“In order to do this, we blank the screen temporarily so that the voter doesn’t see that there’s some revoting going on prior to the final registration of the votes,” he said.

Such an attack would allow manipulation would occur after the voter has approved as “correct” the on-screen summaries of his or her intended selections.

Johnston said the machines could also be tampered with during so-called voting machine “sleepovers” when e-voting systems are kept by poll workers at their houses days and weeks prior to the election or at other times when the systems are unguarded.

But he said the more realistic way to insert these alien electronics is to do it while the voting machines are waiting in the polling place a week or two prior to the election.

“Often the polling places are in elementary schools or a church basement or some place that doesn’t really have a great deal of security. Or the voting machines can be tampered while they’re in transit to the polling place. Or while they’re in storage in the warehouse between elections,” Johnston said.

He noted that the Argonne team had no owner’s manual or circuit diagrams for either the Diebold or Sequoia voting systems they were able to access in these attacks.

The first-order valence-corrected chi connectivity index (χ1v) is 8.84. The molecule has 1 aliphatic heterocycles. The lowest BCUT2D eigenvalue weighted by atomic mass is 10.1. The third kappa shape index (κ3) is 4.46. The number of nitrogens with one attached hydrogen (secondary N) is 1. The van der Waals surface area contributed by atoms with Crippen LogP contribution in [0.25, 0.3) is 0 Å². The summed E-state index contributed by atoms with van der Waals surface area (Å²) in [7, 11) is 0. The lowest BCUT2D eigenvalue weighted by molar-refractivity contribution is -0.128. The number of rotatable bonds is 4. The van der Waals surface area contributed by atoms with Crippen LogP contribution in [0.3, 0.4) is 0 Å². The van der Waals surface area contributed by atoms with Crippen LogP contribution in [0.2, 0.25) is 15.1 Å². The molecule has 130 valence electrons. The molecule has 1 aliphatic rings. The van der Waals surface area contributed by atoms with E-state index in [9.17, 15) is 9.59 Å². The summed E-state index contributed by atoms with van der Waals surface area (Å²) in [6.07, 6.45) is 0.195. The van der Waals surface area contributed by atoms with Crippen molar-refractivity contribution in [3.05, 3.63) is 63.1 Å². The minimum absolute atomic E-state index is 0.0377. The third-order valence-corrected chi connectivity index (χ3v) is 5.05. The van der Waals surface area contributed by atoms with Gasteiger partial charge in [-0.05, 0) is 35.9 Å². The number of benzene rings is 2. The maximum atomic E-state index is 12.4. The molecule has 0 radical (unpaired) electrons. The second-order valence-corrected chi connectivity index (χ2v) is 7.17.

Election security procedures

Also, the team members criticized election security procedures, which rarely if ever include physical inspection of the machines, especially their internal electronics.

But even if such inspections were carried out, the Argonne scientists said their attack leaves behind no physical or programming evidence if properly executed.

“The really nice thing about this attack, the man-in-the-middle, is that there’s no soldering or destruction of the circuit board of any kind. You can remove this attack and leave no forensic evidence that we’ve been there,” Warner said.

Gaining access

Gaining access to the inside of the Diebold touch-screen is as simple as picking the lock, or using a standard hotel minibar key, the team noted.

It pointed out the machines use the same easily copied key, available at most office supply stores.

“I think our main message is, let’s not get overly transfixed on the cyber,” team leader Johnston says. Since he believes they “can do similar things on pretty much every electronic voting machine,” he recommends a number of improvements for future e-voting systems.

“The machines themselves need to be designed better, with the idea that people may be trying to get into them. If you’re just thinking about the fact that someone can try to get in, you can design the seals better, for example,” he added.

He also warned against using a standard blank key for every machine.